History shows that the president can sanction Iranian leaders for human-rights abuses, missile proliferation, and other violations while still strengthening the nuclear deal.
In just three days, President Donald Trump must once again decide what to do about the much-debated Iran nuclear deal. Most are framing his choice as a binary one: Kill it or keep it? Although the emergence of a popular uprising against the Iranian regime undoubtedly complicates the politics of Trump's decision, the president should reject such false choices and find a path that can sustain broad consensus at home and abroad. There is always a middle path to discover in foreign policy—and, in this case, a path that can uphold American values, defend our national security and keep our commitments to close allies.
This basic idea is not ours alone; it can be credited to President Ronald Reagan, who successfully negotiated a major arms control agreement with the Soviet Union—all while publicly calling it an "evil empire," building up America's strategic deterrence, promoting regime change and applying economic pressure tied to the Soviet record on human rights.
Republicans and Democrats may differ over the strengths and weaknesses of the Joint Comprehensive Plan of Action, as the Iran nuclear deal is formally known. But the White House, Congress and our allies share legitimate concerns—most significantly, the difficulty of fully verifying Iran's compliance with the agreement. Iran's ballistic missile program, which was not part of the JCPOA, continues to make alarming progress. And so-called sunset provisions in the deal could allow Iran to build a more robust uranium enrichment capability in a few short years, once certain restrictions expire.
But where we should not differ is in our commitment to core American values—human rights and democracy. It is inside this commitment where we can find a way forward together.
In Iran today, people have been taking to the streets to denounce a regime that diverts the resources of its population toward terrorism, regional destabilization and proliferation while denying its citizens the basic values of freedom and democracy the West takes for granted. The Iranian people, it appears, have finally had enough of a financial system that launders their small but hard-earned wages to export terror, Shia militias and missiles to foreign lands. They've had enough of a regime that cares more about investing in the religious trusts—known in Farsi as bonyads—and the very same Revolutionary Guard now deployed against them.
The Iranian protesters are making a statement and we should not ignore it. The president would be well within his rights under the JCPOA and international law to follow Reagan's example and answer them with action. Just as the Iranian regime feels free to spread its power and reach within the region notwithstanding the JCPOA, so should the United States and Europe feel free to impose sanctions tied to human rights, terror and missiles notwithstanding the same.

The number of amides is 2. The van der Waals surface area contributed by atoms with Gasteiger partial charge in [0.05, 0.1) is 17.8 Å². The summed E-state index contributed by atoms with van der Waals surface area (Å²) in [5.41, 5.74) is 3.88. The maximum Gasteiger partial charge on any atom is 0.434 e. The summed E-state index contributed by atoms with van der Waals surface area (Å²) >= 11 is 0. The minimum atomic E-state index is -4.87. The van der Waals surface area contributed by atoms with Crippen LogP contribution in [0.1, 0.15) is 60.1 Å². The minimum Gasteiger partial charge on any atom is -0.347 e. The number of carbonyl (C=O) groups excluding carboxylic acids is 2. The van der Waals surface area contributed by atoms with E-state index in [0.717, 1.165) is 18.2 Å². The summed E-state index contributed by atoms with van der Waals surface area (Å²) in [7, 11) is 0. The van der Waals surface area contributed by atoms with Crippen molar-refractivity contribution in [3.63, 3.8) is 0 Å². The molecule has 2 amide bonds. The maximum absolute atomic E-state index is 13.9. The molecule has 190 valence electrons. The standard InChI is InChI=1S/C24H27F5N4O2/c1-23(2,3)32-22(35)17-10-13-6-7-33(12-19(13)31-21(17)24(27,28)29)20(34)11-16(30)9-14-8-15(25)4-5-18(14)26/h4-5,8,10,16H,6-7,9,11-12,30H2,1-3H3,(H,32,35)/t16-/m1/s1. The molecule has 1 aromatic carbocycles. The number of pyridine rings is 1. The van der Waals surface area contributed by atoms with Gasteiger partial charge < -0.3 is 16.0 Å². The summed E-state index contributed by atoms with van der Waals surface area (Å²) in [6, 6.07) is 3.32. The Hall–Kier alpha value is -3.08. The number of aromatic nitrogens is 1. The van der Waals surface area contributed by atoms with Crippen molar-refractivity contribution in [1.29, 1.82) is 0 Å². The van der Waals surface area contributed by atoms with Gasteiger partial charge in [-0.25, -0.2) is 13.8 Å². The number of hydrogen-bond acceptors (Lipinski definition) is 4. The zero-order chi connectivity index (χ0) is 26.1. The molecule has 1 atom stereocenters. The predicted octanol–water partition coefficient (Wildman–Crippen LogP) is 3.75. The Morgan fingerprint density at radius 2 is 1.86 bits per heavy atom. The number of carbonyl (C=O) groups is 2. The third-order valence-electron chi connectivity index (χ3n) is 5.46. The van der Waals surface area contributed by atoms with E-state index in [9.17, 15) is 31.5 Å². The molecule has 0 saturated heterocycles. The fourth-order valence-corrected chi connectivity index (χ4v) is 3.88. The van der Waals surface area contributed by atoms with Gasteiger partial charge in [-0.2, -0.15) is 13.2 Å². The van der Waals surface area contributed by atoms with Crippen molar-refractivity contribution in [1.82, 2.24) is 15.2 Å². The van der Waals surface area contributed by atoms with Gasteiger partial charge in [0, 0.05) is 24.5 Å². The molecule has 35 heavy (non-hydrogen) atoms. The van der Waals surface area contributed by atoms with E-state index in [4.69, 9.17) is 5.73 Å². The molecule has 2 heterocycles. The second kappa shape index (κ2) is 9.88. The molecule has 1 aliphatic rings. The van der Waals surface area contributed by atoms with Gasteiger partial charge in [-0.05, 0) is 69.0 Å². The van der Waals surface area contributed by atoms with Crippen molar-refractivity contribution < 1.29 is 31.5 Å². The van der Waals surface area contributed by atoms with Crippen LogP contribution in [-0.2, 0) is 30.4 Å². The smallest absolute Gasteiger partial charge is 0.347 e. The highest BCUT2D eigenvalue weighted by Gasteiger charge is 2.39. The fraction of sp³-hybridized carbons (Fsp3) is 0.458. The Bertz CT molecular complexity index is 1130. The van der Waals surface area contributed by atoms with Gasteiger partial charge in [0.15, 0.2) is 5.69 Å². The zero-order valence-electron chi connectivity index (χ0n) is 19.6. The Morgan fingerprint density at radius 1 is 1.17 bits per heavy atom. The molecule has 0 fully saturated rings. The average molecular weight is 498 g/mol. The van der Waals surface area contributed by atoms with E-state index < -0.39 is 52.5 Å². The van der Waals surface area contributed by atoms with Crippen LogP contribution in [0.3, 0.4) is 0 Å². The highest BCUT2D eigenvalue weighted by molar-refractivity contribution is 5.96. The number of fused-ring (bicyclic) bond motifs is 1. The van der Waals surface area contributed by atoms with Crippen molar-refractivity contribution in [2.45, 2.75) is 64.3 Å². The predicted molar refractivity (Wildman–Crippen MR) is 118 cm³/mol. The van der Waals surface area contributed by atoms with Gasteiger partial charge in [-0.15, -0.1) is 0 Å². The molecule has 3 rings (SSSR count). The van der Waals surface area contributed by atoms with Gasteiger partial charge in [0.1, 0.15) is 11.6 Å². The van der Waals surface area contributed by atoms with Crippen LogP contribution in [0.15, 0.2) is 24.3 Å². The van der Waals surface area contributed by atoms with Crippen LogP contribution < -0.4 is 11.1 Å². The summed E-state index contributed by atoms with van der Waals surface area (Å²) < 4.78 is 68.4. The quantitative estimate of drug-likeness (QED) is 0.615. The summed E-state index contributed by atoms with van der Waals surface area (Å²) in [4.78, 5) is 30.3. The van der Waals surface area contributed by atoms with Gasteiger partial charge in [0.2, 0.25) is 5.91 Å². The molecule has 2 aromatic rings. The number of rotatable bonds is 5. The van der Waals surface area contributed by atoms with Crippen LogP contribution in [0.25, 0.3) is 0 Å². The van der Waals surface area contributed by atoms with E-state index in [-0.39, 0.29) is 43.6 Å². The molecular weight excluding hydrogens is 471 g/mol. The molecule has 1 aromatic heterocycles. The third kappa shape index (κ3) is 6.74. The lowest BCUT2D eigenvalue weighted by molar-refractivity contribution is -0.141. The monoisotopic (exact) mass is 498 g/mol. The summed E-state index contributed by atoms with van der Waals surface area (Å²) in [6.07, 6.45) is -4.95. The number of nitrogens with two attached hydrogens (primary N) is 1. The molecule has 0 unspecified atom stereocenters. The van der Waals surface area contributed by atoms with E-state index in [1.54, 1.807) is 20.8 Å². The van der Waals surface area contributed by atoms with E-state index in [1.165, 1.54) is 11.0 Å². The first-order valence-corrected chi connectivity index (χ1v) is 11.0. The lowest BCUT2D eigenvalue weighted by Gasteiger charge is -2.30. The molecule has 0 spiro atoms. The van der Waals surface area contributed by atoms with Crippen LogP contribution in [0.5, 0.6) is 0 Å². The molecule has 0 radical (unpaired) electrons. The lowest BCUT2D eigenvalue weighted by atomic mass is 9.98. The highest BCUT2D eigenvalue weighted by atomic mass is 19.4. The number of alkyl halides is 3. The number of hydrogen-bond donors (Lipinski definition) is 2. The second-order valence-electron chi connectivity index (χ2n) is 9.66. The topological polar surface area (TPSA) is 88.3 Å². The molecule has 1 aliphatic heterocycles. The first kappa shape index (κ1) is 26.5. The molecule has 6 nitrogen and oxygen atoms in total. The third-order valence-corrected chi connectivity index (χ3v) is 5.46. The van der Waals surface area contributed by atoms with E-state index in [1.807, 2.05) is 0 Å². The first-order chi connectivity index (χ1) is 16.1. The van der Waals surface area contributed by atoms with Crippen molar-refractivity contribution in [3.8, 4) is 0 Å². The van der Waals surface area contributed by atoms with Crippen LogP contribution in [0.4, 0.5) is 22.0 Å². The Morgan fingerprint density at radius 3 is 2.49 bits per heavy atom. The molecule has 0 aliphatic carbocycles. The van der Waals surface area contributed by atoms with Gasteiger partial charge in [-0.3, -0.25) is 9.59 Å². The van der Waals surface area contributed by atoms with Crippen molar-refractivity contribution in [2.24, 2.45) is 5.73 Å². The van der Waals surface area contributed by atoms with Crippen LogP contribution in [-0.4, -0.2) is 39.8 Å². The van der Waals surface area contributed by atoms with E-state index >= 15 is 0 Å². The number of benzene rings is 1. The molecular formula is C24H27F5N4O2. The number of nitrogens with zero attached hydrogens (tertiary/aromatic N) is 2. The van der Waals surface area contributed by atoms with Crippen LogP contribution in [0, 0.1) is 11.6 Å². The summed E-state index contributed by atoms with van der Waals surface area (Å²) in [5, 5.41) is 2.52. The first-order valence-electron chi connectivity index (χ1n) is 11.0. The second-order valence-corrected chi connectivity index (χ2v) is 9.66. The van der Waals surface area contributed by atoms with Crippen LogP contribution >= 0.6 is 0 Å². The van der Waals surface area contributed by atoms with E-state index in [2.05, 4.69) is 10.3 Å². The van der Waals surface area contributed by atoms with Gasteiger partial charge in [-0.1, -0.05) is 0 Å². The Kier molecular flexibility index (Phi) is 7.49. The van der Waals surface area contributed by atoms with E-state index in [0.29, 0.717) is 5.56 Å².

The sanctions relief provided under the JCPOA should not be interpreted as a blanket immunity for Iranian officials, banks and other government instrumentalities to expand their illicit activities. If such a person or entity is found to be connected to the Revolutionary Guard, terrorism, missile proliferation and human rights abuses, it most certainly can and should be subject to sanctions—even if sanctions for that person or entity were initially suspended by the JCPOA.
The JCPOA must not prevent us from fulfilling our international obligations on human rights, terrorism and proliferation. It cannot handcuff the United States and its allies from using all available means of state power to stop these illicit activities. Indeed, the American people were repeatedly assured by then-Secretary of State John Kerry that nothing in the JCPOA precluded the United States from imposing sanctions for such non-nuclear activities.
Many international agreements throughout history were hatched by adopting vague language that could be interpreted in different ways by different parties. That is especially true for arms-control agreements, and the JCPOA is no exception. The administration would be wise to try to convince the Europeans that non-nuclear sanctions are an acceptable and highly effective way of raising both the internal and external costs to the Iranian regime for its aggressive behavior.
Of course, the Iranian dictators won't like it. They might even claim such sanctions violate the nuclear deal and threaten to abandon their commitments. But they would be wrong—and they alone would bear the blame and consequences of exiting the JCPOA.
Next week's presidential decision needs to rise above partisanship in a manner that galvanizes the support of the free world. Silence is not an option, nor is keeping money flowing to regime officials, banks and government entities that suppress the basic rights of the Iranian people. Those managing the Iranian economy and those financial institutions in Iran that seek to do business with the international community should know they will pay a price for engaging in illicit behavior.
Richard Goldberg, an architect of congressionally enacted sanctions against Iran, is a senior advisor at the Foundation for Defense of Democracies. Dennis Ross, a former special assistant to President Obama, is the counselor and William Davidson Distinguished Fellow at The Washington Institute.